An American Girl in Washington

Book Review: Hearts, Smarts, Guts and Luck

Posted in Book Learnin' by AGinDC on 6 January 2013

hsglWhen Sandbox got a new board member, an email went around introducing him and talking about his new book, Heart, Smarts, Guts and Luck: What it Takes to be an Entrepreneur and Build a Great Business. It sounded great, and I’m always looking for more books to help me figure out what the hell I’m doing, so I bought it. But I have a bookshelf absolutely teeming with books I haven’t read yet and Amazon Marketplace is the most dangerous place on Earth for me, so I just got to this particular tome last week.

HSGL is about the four traits that the authors have determined make up most entrepreneurs. They have a nifty test you take online to find out how much of each trait you have and the book follows the pretty standard business book format of talking about each in turn, giving examples from relevant research and popular business leaders, and closing with suggestions on how to use each skill as and when it’s optimal. If you’re curious, I am Heart and Guts dominant with very little in the Smarts or Luck department. This will surprise no one. I pretty much run on instinct and Chipotle.

The book wasn’t bad, I have lots of little tabs sticking out of it (yes, I’m a nerd) and I walked away with some good quotes. The best feature is the chapter summaries, any chapter that wasn’t holding my interest was quickly skipped in favor of the cliffs notes in the back. Below, I share some of my favorite tidbits.



*Before doing anything else… founders need to generate widespread energy and inspiration. Purpose should always come before company, product and profit, especially during a business’s early stages.

*Purpose is about thinking explicitly of how you can change the world for the better and create businesses with integrity, on a values-driven system.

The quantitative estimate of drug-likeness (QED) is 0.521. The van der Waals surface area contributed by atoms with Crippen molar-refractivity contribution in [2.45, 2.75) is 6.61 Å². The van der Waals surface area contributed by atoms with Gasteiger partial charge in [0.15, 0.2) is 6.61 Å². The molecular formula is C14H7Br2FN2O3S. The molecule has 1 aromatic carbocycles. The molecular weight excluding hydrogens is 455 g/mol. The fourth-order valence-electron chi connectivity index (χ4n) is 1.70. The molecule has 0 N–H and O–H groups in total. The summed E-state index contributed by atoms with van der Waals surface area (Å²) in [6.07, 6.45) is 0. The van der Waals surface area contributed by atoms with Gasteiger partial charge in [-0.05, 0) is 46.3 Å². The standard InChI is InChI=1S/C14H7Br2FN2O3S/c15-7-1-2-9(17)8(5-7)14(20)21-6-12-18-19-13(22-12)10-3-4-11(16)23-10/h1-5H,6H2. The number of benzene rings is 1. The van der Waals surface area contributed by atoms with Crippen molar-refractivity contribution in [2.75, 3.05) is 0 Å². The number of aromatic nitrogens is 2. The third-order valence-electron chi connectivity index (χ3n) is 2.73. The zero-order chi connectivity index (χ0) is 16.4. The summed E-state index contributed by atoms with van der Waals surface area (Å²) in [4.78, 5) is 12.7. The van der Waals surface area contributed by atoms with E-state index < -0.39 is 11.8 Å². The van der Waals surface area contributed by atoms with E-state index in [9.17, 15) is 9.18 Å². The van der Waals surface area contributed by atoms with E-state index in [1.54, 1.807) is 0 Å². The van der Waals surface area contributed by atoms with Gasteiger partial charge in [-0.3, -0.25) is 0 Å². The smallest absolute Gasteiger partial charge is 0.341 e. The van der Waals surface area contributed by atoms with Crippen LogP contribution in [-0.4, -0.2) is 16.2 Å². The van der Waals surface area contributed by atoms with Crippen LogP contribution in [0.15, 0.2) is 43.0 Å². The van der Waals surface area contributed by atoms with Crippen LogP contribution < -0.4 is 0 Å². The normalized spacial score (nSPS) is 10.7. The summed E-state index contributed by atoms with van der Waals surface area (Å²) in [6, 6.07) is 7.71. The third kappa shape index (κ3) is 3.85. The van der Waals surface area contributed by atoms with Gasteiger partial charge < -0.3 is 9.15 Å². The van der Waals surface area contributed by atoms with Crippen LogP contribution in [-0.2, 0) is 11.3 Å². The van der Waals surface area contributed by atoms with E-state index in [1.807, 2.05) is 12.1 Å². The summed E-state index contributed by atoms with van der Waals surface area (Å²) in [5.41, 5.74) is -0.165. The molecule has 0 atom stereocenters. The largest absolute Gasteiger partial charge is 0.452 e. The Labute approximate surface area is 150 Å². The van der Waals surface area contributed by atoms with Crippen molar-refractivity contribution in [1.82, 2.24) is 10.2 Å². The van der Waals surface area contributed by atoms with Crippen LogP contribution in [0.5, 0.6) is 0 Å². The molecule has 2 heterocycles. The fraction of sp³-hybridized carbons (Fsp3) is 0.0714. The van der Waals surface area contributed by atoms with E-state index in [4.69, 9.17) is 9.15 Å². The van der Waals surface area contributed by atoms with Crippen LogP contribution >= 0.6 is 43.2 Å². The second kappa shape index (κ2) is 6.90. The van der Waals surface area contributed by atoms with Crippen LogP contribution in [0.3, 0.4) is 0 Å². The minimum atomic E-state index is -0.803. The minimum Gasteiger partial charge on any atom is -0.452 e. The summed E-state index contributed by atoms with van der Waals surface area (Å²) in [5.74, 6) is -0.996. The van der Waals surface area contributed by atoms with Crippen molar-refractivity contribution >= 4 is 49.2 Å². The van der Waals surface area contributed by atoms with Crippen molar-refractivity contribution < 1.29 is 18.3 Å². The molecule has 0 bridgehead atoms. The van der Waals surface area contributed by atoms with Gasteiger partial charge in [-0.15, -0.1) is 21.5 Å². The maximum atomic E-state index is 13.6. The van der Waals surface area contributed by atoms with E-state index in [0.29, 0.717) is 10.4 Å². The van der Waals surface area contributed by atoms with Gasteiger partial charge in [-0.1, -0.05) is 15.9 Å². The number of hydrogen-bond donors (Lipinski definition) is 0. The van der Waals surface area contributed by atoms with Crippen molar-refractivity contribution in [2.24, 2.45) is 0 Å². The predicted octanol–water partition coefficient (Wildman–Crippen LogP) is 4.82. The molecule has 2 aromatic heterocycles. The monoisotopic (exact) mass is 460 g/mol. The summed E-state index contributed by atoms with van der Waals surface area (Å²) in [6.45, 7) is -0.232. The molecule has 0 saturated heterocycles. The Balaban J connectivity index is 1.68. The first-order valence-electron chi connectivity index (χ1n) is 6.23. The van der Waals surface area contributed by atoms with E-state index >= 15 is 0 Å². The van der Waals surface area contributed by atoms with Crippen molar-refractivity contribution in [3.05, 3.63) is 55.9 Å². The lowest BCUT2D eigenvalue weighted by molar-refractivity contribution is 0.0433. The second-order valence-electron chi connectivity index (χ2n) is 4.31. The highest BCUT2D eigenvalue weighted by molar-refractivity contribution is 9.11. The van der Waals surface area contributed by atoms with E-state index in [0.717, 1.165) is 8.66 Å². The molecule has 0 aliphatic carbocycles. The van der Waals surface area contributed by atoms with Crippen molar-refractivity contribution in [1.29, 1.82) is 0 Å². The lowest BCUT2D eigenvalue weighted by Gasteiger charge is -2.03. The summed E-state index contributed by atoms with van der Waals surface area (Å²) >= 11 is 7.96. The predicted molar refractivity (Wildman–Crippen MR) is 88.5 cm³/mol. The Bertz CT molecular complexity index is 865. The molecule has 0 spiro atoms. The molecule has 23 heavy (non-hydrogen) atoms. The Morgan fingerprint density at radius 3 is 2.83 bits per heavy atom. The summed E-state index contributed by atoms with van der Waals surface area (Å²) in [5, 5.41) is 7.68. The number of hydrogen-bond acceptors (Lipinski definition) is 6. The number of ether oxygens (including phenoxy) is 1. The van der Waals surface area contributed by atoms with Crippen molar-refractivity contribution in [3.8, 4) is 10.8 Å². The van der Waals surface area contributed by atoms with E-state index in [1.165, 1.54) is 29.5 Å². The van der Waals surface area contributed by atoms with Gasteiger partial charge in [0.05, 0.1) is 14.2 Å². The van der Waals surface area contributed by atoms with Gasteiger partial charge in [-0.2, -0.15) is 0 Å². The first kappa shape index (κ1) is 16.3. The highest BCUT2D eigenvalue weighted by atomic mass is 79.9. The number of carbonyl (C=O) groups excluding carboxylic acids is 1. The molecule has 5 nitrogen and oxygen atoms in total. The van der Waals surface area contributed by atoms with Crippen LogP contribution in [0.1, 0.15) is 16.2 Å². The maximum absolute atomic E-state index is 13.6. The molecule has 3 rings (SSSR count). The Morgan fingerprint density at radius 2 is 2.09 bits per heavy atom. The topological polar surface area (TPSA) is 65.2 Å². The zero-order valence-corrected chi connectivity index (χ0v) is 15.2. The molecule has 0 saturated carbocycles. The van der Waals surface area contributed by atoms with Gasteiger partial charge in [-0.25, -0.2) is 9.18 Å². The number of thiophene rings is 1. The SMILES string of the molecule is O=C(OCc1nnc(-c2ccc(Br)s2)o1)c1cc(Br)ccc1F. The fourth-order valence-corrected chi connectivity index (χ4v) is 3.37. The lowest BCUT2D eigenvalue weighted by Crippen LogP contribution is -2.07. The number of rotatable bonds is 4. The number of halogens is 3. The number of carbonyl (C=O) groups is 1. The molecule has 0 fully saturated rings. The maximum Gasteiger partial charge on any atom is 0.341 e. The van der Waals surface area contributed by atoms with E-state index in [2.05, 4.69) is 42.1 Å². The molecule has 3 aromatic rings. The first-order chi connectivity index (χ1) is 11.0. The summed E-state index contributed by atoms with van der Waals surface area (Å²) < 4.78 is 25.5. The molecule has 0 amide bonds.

*Nuance can transform a simple functional transaction into an emotional experience.

*For any entity that has its eye on large-scale success, perfecting the offering at the smallest level first before scaling is critical.

*Think big but be willing and open to starting small.

*Businesses that can create a soulful cultural movement among their employees are rare, yet those who can have a remarkable advantage they should celebrate and preserve.

*Write an annual CEO memo to the board to clarify the big picture, create a powerful mechanism for alignment between boards and CEOs, and find a point of focus for the year.

*You can learn a great deal about customers by finding out what they are doing three minutes immediately before and three minutes after they use your product or service.

*Constantly know and refresh the 25 people in this world who could take your business to the next level.

*Guts-driven entrepreneurs aren’t fearless; they just know how to cope with, and maybe even thrive in, uncomfortable environments.

*At the foundation of a lucky attitude is humility. Successful business-builders must be aware of their shortcomings. Humility and vulnerability humanize leaders, embracing their ability to embrace luck.


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